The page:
Delay introducing new screening test
Bowel Cancer UK, which is raising awareness of the importance of screening during Bowel Cancer Awareness Month in April, is issuing a strong warning that lives are being lost because of delays in introducing a new screening test to England, Wales and Northern Ireland.
The simpler and more accurate bowel cancer screening test has yet to be approved by the Government or Welsh or Northern Ireland assemblies, despite a recommendation from the UK National Screening Committee (UKNSC) over three months ago.
The charity is highlighting that the UKNSC recommended in January that the Faecal Immunochemical Test (FIT) be adopted by the screening programmes, replacing the current guaiac Faecal Occult Blood Test (gFOBT). The new test would come at a welcome time as uptake rates for bowel cancer screening are shockingly low with huge variations across the UK.
In many areas of England uptake rates fall well short of the 58 per cent average, in some cases it is as low as 33 per cent. Forty four per cent of CCGs in England are below the national average with seven out of ten of the worst areas in England being in London.
In Wales the situation is particularly poor, with a national average uptake rate of 50 per cent compared to 58 per cent in England and Scotland. None of the Welsh Health Boards achieve the screening uptake target of 60 per cent for Wales.
In Northern Ireland FIT is used currently for repeat test which require further investigation but is not used for the initial screening test.
Whilst we wait for a decision, lives are being lost, claims Deborah Alsina, Chief Executive of Bowel Cancer UK. “The best way to improve screening uptake is the introduction of FIT. The test has been proven to be more accurate and easier for people to complete. However the government and the two assemblies have still not approved the UKNSC’s recommendation three months after it was published.”
“Bowel cancer screening saves lives so we must ensure more people complete and return the test when they receive it in the post. Screening can detect bowel cancer at an early stage in people with no symptoms, when it is easier to treat.”
“Scotland has already moved to implement FIT in their screening programme and now England, Wales and Northern Ireland are lagging behind. People’s lives should not be put at risk in this way.”
FIT is now used in population screening around the world including Italy, The Netherlands, France, Ireland, New Zealand, Australia, Spain and Japan and a pilot in England proved extremely successful with up to a 10% increase rate in participation.
Stephen Halloran, Emeritus Professor, University of Surrey and international expert on FIT was one of the researchers who carried out the pilot said: “Our study demonstrated that FIT could increase the detection of bowel cancer with a significant two fold increase in detection of cancers and a fourfold increase in advanced adenomas. We also showed that FIT is one of the most effective ways of increasing screening uptake among people we know are less likely to take the current test – those with limited health literacy, people in lower socioeconomic groups, men and some ethnic minority communities.”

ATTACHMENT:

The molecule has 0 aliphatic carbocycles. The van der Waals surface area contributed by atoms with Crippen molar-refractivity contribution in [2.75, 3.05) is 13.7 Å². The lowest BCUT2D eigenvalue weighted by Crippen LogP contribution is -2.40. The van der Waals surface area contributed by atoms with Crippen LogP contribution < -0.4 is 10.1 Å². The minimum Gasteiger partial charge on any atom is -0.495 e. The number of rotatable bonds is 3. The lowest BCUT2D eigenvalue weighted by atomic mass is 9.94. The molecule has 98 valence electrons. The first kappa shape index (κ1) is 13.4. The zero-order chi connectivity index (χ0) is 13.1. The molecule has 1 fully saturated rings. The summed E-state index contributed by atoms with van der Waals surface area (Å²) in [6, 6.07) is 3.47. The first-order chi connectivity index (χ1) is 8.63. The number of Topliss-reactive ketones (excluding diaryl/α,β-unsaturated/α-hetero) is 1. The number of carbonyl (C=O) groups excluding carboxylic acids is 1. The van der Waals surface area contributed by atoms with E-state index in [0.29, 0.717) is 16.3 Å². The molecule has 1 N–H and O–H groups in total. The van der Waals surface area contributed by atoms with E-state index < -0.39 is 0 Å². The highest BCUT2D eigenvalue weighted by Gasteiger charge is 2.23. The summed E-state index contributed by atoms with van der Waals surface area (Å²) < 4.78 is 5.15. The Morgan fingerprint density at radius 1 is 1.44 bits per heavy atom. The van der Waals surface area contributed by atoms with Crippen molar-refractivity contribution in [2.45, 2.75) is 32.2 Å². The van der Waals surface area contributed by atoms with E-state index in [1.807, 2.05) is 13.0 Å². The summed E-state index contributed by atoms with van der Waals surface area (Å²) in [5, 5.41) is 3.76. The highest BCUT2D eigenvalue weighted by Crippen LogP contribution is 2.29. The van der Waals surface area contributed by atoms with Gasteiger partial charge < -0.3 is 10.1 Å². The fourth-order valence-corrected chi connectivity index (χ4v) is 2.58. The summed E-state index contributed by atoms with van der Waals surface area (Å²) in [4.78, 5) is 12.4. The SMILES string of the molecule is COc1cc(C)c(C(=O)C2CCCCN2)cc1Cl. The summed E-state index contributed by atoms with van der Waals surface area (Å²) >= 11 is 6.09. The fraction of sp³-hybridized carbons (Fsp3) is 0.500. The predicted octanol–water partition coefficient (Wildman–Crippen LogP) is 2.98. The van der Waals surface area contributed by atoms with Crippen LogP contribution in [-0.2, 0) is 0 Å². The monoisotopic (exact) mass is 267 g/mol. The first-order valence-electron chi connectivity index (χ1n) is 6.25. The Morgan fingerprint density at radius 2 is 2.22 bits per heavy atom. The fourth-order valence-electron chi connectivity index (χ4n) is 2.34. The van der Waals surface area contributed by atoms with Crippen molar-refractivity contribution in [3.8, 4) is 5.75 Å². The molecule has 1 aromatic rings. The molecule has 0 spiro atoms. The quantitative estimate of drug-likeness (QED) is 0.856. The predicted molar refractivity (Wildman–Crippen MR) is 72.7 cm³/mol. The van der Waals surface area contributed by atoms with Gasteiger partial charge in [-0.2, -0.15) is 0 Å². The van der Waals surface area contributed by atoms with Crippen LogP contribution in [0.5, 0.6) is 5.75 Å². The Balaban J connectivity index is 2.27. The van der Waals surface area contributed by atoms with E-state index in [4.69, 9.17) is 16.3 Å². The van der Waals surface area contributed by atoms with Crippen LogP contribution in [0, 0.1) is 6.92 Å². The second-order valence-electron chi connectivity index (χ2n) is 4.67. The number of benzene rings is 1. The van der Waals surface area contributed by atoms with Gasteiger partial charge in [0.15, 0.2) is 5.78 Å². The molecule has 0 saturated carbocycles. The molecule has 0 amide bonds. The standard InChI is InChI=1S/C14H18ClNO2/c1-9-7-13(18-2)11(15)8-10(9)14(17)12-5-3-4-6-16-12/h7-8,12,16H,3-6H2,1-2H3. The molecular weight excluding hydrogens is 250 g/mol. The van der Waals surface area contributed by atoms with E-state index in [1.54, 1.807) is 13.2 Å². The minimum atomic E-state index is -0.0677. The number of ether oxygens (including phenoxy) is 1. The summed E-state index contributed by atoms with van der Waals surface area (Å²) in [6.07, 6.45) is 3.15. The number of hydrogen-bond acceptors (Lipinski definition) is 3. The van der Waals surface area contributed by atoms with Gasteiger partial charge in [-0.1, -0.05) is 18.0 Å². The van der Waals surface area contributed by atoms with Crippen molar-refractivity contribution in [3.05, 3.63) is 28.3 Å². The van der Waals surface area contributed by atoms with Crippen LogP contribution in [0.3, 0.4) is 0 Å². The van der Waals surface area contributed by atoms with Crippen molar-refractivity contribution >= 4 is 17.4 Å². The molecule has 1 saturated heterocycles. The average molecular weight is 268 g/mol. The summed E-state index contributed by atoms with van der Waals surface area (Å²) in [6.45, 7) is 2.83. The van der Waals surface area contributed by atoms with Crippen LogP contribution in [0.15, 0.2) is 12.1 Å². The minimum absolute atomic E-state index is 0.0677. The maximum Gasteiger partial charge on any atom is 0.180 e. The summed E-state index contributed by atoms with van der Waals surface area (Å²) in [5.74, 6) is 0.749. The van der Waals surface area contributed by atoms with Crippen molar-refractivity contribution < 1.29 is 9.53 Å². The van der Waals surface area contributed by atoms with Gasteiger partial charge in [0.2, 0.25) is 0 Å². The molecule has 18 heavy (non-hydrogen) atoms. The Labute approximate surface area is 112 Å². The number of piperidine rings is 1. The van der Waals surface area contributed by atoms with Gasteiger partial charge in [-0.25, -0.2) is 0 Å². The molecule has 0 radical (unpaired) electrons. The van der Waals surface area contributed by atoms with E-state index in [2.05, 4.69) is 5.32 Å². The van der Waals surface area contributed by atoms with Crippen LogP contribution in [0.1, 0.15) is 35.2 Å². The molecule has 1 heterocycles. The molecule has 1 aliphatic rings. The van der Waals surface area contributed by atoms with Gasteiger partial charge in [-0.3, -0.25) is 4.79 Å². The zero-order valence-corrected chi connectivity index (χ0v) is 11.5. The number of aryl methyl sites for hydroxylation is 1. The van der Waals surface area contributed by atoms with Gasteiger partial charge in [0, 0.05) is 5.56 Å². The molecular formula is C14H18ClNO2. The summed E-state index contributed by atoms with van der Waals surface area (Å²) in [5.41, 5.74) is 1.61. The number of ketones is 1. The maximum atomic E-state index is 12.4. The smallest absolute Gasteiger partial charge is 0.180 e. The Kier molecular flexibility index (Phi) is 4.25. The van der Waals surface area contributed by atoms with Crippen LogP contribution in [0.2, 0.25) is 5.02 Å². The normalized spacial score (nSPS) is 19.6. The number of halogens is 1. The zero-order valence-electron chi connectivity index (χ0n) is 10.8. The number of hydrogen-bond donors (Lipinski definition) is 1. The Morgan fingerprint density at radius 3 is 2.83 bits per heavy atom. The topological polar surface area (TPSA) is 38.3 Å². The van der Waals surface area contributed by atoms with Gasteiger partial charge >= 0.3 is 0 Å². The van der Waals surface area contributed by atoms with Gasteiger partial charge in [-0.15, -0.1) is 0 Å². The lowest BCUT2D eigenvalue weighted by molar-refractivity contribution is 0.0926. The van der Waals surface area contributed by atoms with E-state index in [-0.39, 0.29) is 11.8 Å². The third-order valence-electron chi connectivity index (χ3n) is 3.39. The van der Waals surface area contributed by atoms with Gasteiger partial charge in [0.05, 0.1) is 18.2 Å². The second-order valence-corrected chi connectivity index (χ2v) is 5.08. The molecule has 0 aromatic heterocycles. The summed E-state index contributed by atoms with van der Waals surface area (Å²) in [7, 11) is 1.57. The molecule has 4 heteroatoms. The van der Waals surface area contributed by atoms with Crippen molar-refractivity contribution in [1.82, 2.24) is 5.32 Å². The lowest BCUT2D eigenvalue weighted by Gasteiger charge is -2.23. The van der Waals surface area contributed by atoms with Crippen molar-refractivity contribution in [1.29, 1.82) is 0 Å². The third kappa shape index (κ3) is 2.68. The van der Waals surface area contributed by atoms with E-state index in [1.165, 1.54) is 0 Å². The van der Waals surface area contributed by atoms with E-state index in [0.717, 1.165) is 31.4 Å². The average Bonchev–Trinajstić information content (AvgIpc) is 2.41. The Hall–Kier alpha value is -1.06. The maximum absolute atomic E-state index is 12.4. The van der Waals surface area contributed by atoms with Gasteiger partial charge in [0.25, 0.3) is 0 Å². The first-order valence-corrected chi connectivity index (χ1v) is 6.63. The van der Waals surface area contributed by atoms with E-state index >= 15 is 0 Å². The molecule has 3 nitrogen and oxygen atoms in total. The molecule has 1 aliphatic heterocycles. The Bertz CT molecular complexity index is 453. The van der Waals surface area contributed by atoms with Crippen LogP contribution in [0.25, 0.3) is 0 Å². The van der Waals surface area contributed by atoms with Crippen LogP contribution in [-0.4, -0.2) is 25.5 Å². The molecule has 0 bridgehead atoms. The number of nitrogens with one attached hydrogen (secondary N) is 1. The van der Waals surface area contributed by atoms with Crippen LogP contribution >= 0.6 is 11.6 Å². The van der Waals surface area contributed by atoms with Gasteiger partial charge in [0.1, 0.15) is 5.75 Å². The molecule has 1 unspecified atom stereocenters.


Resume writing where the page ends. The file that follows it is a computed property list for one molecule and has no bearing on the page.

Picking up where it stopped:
Bowel cancer is the second biggest cancer killer in the UK with 16,200 people dying from the disease every year. However bowel cancer is treatable and curable especially if diagnosed early. Nearly everyone diagnosed at the earliest stage will survive bowel cancer. However this drops significantly as the disease develops. A third of people (34 per cent) in England who are diagnosed with bowel cancer through screening are diagnosed at stage 1, the earliest and most treatable stage, compared to only six per cent of those who are diagnosed through emergency admission to hospital.
Bowel Cancer UK also carried out a nationwide survey which demonstrated high awareness of the screening programme, with at least nine out of ten (99 per cent in Scotland, 88 per cent in Wales, 95 per cent in Northern Ireland and 93 per cent in England) people questioned of screening age saying they are aware of it.
The poll also showed that people understood the benefits of taking part. Around nine of out ten (92 per cent in Scotland, 86 per cent in Wales, 91 per cent in Northern Ireland and England) knew that regularly taking part in screening is likely to reduce your chances of dying from bowel cancer and over three quarters of people questioned (89 per cent in Scotland, 77 per cent in Wales, 76 per cent in Northern Ireland, 82 per cent in England) said that even if you do not have symptoms and feel well you should still take part.
Deborah Alsina added: “While it’s good news that there is such high awareness of the screening programmes among those eligible and they know why they should do it, far too many people are not completing the test. We must change this and the introduction of FIT is part of the solution.”
"Taking part in the NHS bowel cancer screening programme may have saved my life." Read a patients blog about screening
I shall be eternally grateful to the NHS Bowel Screening Programme for enabling me to do this simple test which, just possibly, may have saved my life. Jeff, bowel cancer patient